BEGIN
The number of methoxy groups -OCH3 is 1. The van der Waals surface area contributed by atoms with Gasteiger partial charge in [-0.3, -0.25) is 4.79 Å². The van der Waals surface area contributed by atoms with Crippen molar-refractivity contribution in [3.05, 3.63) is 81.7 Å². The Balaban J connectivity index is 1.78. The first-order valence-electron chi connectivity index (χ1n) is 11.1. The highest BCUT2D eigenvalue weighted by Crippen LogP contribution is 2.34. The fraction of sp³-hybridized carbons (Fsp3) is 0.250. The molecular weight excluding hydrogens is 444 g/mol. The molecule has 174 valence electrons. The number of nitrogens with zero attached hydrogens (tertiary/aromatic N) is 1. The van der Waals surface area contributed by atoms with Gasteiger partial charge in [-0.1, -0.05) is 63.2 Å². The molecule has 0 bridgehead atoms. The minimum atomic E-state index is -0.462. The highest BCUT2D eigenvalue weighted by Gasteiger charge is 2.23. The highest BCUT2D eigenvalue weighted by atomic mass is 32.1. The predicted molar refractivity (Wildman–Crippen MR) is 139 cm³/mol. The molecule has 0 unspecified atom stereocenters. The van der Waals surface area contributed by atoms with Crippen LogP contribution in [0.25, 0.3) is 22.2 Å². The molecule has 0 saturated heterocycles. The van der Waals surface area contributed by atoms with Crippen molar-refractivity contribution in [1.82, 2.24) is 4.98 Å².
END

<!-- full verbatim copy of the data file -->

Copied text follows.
The number of methoxy groups -OCH3 is 1. The van der Waals surface area contributed by atoms with Gasteiger partial charge in [-0.3, -0.25) is 4.79 Å². The van der Waals surface area contributed by atoms with Crippen molar-refractivity contribution in [3.05, 3.63) is 81.7 Å². The Balaban J connectivity index is 1.78. The first-order valence-electron chi connectivity index (χ1n) is 11.1. The highest BCUT2D eigenvalue weighted by Crippen LogP contribution is 2.34. The fraction of sp³-hybridized carbons (Fsp3) is 0.250. The molecular weight excluding hydrogens is 444 g/mol. The molecule has 174 valence electrons. The number of nitrogens with zero attached hydrogens (tertiary/aromatic N) is 1. The van der Waals surface area contributed by atoms with Gasteiger partial charge in [-0.1, -0.05) is 63.2 Å². The molecule has 0 bridgehead atoms. The minimum atomic E-state index is -0.462. The highest BCUT2D eigenvalue weighted by Gasteiger charge is 2.23. The highest BCUT2D eigenvalue weighted by atomic mass is 32.1. The predicted molar refractivity (Wildman–Crippen MR) is 139 cm³/mol. The molecule has 0 unspecified atom stereocenters. The van der Waals surface area contributed by atoms with Crippen LogP contribution in [0.25, 0.3) is 22.2 Å². The molecule has 0 saturated heterocycles. The van der Waals surface area contributed by atoms with Crippen molar-refractivity contribution in [1.82, 2.24) is 4.98 Å².